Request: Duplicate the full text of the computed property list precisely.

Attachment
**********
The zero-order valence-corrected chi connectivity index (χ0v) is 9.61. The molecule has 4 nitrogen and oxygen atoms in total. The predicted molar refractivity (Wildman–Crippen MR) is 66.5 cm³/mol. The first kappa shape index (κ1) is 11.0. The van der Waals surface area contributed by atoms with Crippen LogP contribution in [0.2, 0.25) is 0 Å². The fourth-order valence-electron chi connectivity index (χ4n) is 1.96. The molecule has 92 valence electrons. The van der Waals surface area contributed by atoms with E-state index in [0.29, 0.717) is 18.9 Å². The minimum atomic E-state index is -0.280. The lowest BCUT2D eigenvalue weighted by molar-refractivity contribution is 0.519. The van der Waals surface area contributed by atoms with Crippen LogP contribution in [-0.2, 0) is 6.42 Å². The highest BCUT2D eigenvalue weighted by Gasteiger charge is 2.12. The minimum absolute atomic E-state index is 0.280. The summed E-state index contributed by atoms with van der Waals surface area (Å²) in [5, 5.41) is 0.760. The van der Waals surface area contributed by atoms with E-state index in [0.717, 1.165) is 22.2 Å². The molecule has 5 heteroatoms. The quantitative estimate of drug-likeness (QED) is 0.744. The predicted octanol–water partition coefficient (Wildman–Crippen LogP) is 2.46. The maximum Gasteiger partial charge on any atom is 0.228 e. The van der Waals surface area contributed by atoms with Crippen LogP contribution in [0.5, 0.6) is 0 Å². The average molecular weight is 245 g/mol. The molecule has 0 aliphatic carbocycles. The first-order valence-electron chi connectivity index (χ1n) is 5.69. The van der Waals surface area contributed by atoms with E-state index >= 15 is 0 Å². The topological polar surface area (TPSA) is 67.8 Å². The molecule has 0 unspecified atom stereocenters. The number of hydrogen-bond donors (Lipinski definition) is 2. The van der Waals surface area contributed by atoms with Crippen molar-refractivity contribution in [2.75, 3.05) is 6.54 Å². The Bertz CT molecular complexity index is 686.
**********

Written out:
The zero-order valence-corrected chi connectivity index (χ0v) is 9.61. The molecule has 4 nitrogen and oxygen atoms in total. The predicted molar refractivity (Wildman–Crippen MR) is 66.5 cm³/mol. The first kappa shape index (κ1) is 11.0. The van der Waals surface area contributed by atoms with Crippen LogP contribution in [0.2, 0.25) is 0 Å². The fourth-order valence-electron chi connectivity index (χ4n) is 1.96. The molecule has 92 valence electrons. The van der Waals surface area contributed by atoms with E-state index in [0.29, 0.717) is 18.9 Å². The minimum atomic E-state index is -0.280. The lowest BCUT2D eigenvalue weighted by molar-refractivity contribution is 0.519. The van der Waals surface area contributed by atoms with Crippen LogP contribution in [-0.2, 0) is 6.42 Å². The highest BCUT2D eigenvalue weighted by Gasteiger charge is 2.12. The minimum absolute atomic E-state index is 0.280. The summed E-state index contributed by atoms with van der Waals surface area (Å²) in [5, 5.41) is 0.760. The van der Waals surface area contributed by atoms with E-state index in [0.717, 1.165) is 22.2 Å². The molecule has 5 heteroatoms. The quantitative estimate of drug-likeness (QED) is 0.744. The predicted octanol–water partition coefficient (Wildman–Crippen LogP) is 2.46. The maximum Gasteiger partial charge on any atom is 0.228 e. The van der Waals surface area contributed by atoms with Crippen LogP contribution in [0.5, 0.6) is 0 Å². The average molecular weight is 245 g/mol. The molecule has 0 aliphatic carbocycles. The first-order valence-electron chi connectivity index (χ1n) is 5.69. The van der Waals surface area contributed by atoms with E-state index >= 15 is 0 Å². The topological polar surface area (TPSA) is 67.8 Å². The molecule has 0 unspecified atom stereocenters. The number of hydrogen-bond donors (Lipinski definition) is 2. The van der Waals surface area contributed by atoms with Crippen molar-refractivity contribution in [2.75, 3.05) is 6.54 Å². The Bertz CT molecular complexity index is 686.